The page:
Lake Nakuru National Park

Ahhhh, this is the life

Game drives through Africa’s many national parks have been some of the highlights of our overland journey. Lake Nakuru National Park in Kenya offered yet another chance to get close with some of this continent’s most famous wild beasts, and it was one of the last parks that we’d be visiting. It didn’t disappoint! We spent about six hours driving through the park in 4x4s, spotting more zebras, buffalos, hyenas, and birds than you could shake a stick at. But two animals in particular were the highlight this time around: flamingoes and rhinos.

Pink is so in right now

Lake Nakuru is an alkaline lake, fed from underground sources, making it ideal for algae — and by consequence, for flamingoes. There were thousands of them! You could spot the swath of bright pink on the horizon long before reaching the borders of the lake, where they congregated en mass. There were both Greater and Lesser flamingoes, the Lesser being the pinker variety. They are funny birds to watch. Something about their absurdly long necks and legs makes them appear awkward at first, but in flight and stepping lightly through the shallows they carry a certain grace. And they were absolutely everywhere.

The rhinos were the other highlight, and perhaps the more impressive of the two. We were actually lucky enough to see both black and white rhinos, although the white rhinos aren’t actually native to the park. The name “white rhino” is funny, because they are definitely not white at all. In fact, it’s a mistranslation from the Afrikaans word for “wide”, which refers to their mouths. The white rhinos we saw were Southern White Rhinos, introduced from parks further south where they’ve made a significant recovery from near extinction to number in the thousands again. The Northern White Rhino, which I think is only found in the Democratic Republic of Congo, is still very rare, and there were only 22 of them remaining in the early 90’s. I’m not sure what the present day numbers are, but hopefully they are improving too. The white rhino was favoured by poachers because it has two large horns, one of which can reach lengths up to 5 or 6 feet.

Black Rhino on the move

We first spotted a black rhino in amongst a heard of buffalo. He was quite wary of us, and he quickly began to move away as we approached. He had a wound on his side that our guide said was likely from a fight with another rhino. He was big too — watching him move somehow deceived the eye, because one wouldn’t expect something of that mass to move with such ease. It was a testament to the sheer power of the animal.

A large white rhino checking us out

We’d hardly gotten over our excitement at having seen one rhino, when we spotted an even larger white rhino off in the distance. As we approached, it turned out to be a mother and baby, resting in the sun right beside the dirt track. They seemed unperturbed by us, and we were able to pull up right beside them and shut off the engine. The mother was enormous, and had a very impressive horn. Our guide estimated that she might weigh as much as three tons. I couldn’t help but think how easily a horn like that would puncture the sheet metal of our vehicle’s doors. Luckily, this rhino duo was content to observe us observing them, and they occasionally shifted positions to provide us with ever improving photo opportunities. They were magnificent. Eventually, when a couple of other vehicles joined us, they decided they’d had enough attention for the time being, and they lumbered off heavily and easily over the grasses.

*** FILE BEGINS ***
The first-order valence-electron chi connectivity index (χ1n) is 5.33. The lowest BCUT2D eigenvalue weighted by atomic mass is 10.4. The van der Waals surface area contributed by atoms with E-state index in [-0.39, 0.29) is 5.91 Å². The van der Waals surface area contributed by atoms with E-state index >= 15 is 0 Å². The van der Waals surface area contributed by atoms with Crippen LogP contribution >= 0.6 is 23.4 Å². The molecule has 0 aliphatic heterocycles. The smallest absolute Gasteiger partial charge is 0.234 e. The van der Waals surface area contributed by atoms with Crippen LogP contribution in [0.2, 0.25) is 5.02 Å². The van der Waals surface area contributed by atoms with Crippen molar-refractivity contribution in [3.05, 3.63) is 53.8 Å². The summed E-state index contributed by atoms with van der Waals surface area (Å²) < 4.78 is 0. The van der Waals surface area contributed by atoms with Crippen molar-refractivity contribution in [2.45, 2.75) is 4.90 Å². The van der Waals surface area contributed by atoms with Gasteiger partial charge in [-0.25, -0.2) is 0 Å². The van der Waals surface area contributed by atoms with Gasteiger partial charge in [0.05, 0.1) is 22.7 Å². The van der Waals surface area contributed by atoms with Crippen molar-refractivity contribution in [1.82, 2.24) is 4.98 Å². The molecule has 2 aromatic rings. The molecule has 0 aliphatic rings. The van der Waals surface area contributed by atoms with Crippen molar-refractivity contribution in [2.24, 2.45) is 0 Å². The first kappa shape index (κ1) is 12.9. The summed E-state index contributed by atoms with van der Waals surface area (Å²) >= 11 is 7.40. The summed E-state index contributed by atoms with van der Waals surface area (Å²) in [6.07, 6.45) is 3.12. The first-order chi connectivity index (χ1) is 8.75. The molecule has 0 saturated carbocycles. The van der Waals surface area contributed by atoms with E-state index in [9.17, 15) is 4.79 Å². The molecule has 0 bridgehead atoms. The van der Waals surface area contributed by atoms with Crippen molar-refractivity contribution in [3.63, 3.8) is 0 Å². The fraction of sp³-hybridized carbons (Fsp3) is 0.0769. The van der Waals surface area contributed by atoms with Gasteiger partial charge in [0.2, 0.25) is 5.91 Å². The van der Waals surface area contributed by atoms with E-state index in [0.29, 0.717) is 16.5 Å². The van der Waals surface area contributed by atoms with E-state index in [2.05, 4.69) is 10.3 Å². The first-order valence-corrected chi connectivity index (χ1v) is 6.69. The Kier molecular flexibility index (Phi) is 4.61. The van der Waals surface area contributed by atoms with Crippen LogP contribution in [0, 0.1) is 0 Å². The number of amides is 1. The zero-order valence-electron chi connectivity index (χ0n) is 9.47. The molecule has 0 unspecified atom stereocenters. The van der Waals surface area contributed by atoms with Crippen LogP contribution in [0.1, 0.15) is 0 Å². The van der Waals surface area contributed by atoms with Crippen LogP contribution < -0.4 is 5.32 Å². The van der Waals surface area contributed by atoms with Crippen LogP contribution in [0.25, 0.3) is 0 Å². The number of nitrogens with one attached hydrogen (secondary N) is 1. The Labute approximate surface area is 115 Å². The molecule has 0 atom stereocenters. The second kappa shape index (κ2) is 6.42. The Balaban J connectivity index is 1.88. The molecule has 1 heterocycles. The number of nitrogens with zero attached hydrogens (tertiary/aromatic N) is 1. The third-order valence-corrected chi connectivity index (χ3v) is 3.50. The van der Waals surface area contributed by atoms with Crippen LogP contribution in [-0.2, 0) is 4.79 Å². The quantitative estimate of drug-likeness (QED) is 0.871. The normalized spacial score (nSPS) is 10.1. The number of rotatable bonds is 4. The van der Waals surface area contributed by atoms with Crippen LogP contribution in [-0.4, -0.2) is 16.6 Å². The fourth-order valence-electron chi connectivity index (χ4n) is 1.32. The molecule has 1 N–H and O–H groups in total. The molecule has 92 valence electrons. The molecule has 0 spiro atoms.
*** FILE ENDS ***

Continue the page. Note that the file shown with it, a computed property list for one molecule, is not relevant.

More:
Mother and baby

Until this encounter, we’d only previously seen rhinos after dark or on the distant horizon. Seeing them so closely in daylight finally allowed us to appreciate Africa’s second largest animal properly. I must say that we’ve had incredible luck on all of our game drives. Lake Nakuru National Park simply extended our already wonderful string of wildlife encounters.

Lake Nakuru National Park

Comments

  1. Bob & Audrey

  2. Hi you two. Still stalking, and totally envious. Your descriptions and photos are so tantalizing! Happy Canada Day to both of you.
    xox
    Bob & Audrey

    The mother and baby rhino look like they have Burton bums…lol This leg of the trip looks amazing and the photos are breathtaking. Safe travels darlins. xox

    So the giraff and zebra were talking. Zebra said “I don’t get it, God and I were talking and I asked God ‘Am I a white horse with black stripes or a black horse with white stripes’?”

    “God replied ‘You are what you Are.'”

    “Then I said, ‘But really, God, am I a white horse with black stripes or a black horse with white stripes?'”

    “God replied again, ‘You are what you Are.'”

    “What does this mean giraff?” asked Zebra.

    Giraff replied, “You are a white horse with black stripes.”

    Zebra then said, “How do you know?”

    Giraff replied, ‘If you were a black horse with white stripes, God would have said “You is what you is, Rapper Dude.”

    Groooooan!

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